Readers of this blog will need no reminding that, in the Queen Mary-White & Case 2015 International Arbitration Survey, the seats of Hong Kong and Singapore were amongst the top five most preferred and widely used seats by respondents to that survey. Both jurisdictions are known for adopting competitive and innovative arbitration laws to promote…

Security for costs, a measure which is perceived as a savior for those who are forced to arbitrate with (allegedly) impecunious parties, can have several connections with the industry of third party funding. Third party funding, as a new trend in international arbitration, has certainly disturbed many waters, including those related to security for costs….

If James Bond practiced law, it would be international arbitration. Don’t believe me? Just consider how many international arbitration cases could be great plots for a James Bond movie. Take, for example, the case in which an Israeli investor was arrested in Tbilisi and jailed following a cognac-laced sting operation that caught the investor on…

The line between third-party funders and law firms is blurring. Originally, there were only two traditional types of third-party funding arrangements. In the first type, the third-party funder makes an agreement to finance the legal expenses of the claimant or respondent in a case in exchange for a portion of the claimant’s awarded amount, if…

1. In the past weeks, much ink has been spilt over the recent decision of the High Court of Justice in the Essar v. Norscot case. In his decision, J. Waksman QC confirmed the award made by Sir Philip Otto in an ICC arbitration seated in London. A broad description of this case has already…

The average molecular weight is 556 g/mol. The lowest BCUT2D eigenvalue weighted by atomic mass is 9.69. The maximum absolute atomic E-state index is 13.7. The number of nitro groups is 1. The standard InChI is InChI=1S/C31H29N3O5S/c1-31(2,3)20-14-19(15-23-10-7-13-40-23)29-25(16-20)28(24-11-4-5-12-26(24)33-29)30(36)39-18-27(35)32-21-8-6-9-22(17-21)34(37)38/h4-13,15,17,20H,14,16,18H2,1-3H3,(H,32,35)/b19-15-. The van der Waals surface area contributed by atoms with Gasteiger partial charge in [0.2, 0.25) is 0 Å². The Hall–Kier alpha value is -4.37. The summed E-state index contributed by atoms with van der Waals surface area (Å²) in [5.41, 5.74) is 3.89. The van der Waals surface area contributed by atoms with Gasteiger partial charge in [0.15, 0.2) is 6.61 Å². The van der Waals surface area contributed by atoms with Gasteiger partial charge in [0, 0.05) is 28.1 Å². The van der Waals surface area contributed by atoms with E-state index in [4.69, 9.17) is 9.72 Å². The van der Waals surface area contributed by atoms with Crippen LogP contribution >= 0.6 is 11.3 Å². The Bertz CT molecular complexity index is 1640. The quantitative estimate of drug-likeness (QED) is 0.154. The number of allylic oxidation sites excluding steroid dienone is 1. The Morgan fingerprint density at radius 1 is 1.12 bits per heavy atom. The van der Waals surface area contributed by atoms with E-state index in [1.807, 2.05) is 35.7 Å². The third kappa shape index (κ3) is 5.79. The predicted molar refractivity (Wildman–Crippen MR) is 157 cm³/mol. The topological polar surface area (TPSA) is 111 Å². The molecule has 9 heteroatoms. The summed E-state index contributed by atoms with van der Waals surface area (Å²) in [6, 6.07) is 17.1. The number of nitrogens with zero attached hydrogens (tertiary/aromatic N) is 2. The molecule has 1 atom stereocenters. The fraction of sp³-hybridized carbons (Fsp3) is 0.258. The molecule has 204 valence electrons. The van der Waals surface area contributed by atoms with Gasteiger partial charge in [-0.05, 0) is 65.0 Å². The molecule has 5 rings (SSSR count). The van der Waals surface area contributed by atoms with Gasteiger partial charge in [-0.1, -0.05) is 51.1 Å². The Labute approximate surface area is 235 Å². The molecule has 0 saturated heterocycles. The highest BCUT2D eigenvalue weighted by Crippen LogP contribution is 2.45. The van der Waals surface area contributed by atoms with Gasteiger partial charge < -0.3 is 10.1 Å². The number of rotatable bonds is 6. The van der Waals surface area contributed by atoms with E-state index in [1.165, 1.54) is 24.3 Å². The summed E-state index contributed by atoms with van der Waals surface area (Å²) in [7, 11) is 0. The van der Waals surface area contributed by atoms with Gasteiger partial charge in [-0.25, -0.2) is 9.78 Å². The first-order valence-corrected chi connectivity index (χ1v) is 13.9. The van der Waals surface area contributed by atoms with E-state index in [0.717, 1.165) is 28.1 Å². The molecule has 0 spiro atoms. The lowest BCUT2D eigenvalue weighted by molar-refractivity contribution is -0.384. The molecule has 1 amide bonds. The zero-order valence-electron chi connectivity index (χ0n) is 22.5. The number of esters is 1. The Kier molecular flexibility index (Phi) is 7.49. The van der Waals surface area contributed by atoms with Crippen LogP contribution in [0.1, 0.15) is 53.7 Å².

A new development in the third party funding arena prompts an increased analysis of the theoretical foundations of the nature of third party funding. At the moment, there are divergent views on its proper place and treatment, and with increased prevalence a piecemeal approach with little theoretical groundwork risks creating a minefield resulting in unpredictability…

While the great third-party funding debate appears to centre on the issues of disclosure, arbitrator bias, security for costs, and regulation, the potential conflicts between third-party funding and confidentiality in arbitration proceedings have so far received comparatively little attention. Perhaps not rightly so, as the following example shall illustrate: The claimant in a commercial arbitration has agreed…